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by Ron Pettit, MS, The Harry A. Koch Co, Loss Control Specialist

According to the Institute for Businesses and Home Safety, one in four businesses does not reopen after a major disaster. An essential part of your overall workplace emergency plan is a business continuity plan to identify your response and recovery to impacts on your business from potential internal and external threats.

The best time to respond to a disaster is before it happens. Every area in the country is subject to some kind of disaster. Even man-made disasters such as an oil spill, civil unrest, terrorism, etc. can devastate the surrounding neighborhood and economy. Even though an area has never been damaged before, there is no guarantee that it will not happen tomorrow.

Is your current insurance coverage enough to get your business back in operation? Know what your insurance does not cover. Most general casualty policies do not cover flood damage. Many require additional riders for windstorm, sewer backup, or earth movement.

Consider business interruption insurance that assists you with operating needs during a period of shutdown. It may help you meet payrolls, pay vendors, and purchase inventory until you are in full operation again. Also be prepared for the extra costs of a disaster such as leasing temporary equipment, restoring lost data, and hiring temporary workers.

Don’t assume that, just because it never happened before, it never will. Flooding patterns are changed by development: water, which runs off new streets and parking lots, may overwhelm nearby streams. The creek by your building may be a calm stream that has never flooded, but a downpour may change it into a destructive torrent that can destroy your business.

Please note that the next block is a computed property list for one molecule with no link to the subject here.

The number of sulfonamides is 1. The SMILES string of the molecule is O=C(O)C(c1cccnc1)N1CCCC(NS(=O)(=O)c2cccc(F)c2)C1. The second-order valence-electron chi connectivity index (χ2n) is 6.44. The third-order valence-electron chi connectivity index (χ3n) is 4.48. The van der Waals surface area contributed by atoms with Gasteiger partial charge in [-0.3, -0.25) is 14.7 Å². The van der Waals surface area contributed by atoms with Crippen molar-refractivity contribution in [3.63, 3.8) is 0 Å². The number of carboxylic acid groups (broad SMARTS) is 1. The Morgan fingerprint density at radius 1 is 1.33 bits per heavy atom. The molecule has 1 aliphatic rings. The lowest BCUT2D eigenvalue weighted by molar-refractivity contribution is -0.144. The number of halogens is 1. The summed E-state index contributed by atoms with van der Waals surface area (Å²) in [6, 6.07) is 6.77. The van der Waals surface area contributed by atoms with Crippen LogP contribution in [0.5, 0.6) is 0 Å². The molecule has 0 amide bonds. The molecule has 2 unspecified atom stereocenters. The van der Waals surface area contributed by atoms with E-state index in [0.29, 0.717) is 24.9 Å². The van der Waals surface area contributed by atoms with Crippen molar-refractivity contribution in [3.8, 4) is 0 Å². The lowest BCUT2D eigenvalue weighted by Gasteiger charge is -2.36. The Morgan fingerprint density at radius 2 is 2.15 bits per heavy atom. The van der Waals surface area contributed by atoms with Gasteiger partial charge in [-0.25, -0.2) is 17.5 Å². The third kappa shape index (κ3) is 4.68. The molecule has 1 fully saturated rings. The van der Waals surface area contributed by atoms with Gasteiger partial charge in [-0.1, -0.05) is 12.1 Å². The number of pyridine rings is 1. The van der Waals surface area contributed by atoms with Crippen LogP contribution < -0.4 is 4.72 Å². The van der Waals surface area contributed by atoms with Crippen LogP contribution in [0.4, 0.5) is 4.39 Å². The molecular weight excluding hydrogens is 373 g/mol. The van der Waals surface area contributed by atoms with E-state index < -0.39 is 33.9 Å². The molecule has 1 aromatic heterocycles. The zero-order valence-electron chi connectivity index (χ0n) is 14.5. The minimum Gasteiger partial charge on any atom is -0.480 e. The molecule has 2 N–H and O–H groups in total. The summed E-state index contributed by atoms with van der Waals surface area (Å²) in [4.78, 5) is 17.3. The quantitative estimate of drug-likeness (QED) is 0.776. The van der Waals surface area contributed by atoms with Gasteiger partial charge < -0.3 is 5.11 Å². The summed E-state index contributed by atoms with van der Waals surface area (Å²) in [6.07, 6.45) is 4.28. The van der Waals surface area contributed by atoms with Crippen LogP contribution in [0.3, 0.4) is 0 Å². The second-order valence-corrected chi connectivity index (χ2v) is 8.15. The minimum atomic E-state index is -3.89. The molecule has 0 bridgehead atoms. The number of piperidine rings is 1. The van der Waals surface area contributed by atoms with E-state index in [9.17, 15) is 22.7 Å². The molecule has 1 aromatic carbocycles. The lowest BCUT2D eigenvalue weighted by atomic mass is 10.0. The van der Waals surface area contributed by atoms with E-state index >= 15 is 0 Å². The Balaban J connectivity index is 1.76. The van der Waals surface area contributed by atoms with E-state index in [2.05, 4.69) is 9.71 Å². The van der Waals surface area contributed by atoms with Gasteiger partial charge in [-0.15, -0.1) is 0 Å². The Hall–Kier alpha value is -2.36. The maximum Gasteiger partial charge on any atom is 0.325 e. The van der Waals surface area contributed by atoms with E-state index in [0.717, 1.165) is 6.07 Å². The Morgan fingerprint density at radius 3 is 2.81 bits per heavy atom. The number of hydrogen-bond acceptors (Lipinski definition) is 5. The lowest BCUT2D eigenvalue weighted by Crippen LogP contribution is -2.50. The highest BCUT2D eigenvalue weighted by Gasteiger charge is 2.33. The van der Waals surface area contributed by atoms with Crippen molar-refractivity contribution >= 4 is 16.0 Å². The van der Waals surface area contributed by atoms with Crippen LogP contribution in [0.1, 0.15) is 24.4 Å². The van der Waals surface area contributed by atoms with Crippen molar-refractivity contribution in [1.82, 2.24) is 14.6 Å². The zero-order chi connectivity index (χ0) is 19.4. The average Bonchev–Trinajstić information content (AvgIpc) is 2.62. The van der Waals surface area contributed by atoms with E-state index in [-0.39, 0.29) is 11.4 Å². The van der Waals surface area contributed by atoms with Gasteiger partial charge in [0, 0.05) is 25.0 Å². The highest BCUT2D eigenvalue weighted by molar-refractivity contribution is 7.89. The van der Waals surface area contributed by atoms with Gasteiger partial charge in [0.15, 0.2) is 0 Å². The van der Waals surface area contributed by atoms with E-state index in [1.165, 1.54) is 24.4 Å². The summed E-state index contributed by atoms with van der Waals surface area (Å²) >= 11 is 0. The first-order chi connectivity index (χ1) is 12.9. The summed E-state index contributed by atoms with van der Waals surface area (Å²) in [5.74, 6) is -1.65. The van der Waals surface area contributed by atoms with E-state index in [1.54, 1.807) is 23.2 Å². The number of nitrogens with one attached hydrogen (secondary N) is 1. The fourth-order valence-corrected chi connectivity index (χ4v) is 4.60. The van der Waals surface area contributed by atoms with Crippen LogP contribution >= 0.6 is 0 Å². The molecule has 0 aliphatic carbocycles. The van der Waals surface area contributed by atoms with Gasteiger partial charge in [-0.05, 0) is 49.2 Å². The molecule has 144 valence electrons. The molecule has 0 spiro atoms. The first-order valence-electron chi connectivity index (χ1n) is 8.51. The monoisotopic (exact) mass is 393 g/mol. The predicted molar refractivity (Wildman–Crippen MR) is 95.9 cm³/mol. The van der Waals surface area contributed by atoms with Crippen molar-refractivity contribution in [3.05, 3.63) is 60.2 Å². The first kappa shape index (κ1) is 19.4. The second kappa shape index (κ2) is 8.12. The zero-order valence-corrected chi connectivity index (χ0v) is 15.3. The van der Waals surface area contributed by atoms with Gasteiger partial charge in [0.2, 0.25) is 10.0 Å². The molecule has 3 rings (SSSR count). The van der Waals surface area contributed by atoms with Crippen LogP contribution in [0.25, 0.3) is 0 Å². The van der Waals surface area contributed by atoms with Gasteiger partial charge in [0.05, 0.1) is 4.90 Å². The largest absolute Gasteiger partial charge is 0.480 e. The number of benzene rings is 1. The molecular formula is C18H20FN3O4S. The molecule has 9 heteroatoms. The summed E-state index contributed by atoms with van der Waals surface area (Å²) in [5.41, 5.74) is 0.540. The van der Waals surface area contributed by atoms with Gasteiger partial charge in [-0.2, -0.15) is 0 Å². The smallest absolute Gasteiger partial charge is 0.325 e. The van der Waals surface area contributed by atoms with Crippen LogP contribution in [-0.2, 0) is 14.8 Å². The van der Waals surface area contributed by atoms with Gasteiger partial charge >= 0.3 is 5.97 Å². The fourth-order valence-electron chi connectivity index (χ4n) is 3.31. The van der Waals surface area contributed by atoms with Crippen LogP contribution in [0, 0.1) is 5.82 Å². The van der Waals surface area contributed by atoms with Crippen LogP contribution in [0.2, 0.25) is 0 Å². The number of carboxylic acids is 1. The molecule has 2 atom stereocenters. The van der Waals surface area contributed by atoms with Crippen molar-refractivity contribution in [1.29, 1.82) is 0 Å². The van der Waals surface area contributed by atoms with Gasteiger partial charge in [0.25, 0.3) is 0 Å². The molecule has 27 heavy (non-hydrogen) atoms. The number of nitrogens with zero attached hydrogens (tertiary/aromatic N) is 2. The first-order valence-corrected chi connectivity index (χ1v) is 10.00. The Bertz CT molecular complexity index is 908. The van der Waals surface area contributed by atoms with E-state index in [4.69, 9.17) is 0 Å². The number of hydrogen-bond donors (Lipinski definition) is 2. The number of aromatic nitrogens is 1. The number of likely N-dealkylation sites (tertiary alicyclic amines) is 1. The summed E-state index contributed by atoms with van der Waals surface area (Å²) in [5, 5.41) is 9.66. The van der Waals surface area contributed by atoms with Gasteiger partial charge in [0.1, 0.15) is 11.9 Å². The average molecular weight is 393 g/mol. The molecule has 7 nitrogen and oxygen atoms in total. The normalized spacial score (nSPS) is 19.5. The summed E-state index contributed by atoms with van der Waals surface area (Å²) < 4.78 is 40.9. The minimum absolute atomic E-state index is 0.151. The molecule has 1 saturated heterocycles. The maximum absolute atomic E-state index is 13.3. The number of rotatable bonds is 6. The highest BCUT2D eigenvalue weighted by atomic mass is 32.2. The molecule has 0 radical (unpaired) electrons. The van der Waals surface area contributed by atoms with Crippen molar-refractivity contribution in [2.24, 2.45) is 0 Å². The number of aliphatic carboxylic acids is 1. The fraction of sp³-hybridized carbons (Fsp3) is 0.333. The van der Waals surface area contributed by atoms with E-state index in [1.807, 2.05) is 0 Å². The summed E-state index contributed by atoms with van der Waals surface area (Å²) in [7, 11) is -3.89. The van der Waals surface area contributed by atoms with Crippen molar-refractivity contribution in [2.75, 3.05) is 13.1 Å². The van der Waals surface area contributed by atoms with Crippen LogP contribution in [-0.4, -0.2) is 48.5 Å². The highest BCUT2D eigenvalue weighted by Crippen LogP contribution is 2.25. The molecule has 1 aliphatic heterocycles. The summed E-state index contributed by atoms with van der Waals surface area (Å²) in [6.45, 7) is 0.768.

Disaster recovery is the next step. The next priority is to have an organized plan for getting business up and running as soon as possible. The disaster recovery plan should establish a crisis management team, also a primary and alternate locations for committee members to meet after a disaster strikes. The plan should also outline immediate tasks such as: assessing the damage, deciding on an immediate course of action, and organizing and helping employees. From this point forward, the clear goal of the emergency committee should be to get the business operation up and running.

Remember that community emergency workers–police, paramedics, firefighters, will focus on their responsibilities and priorities where the need is greatest. Or they may be victims themselves and unable to respond immediately. That means your facility may be on its own.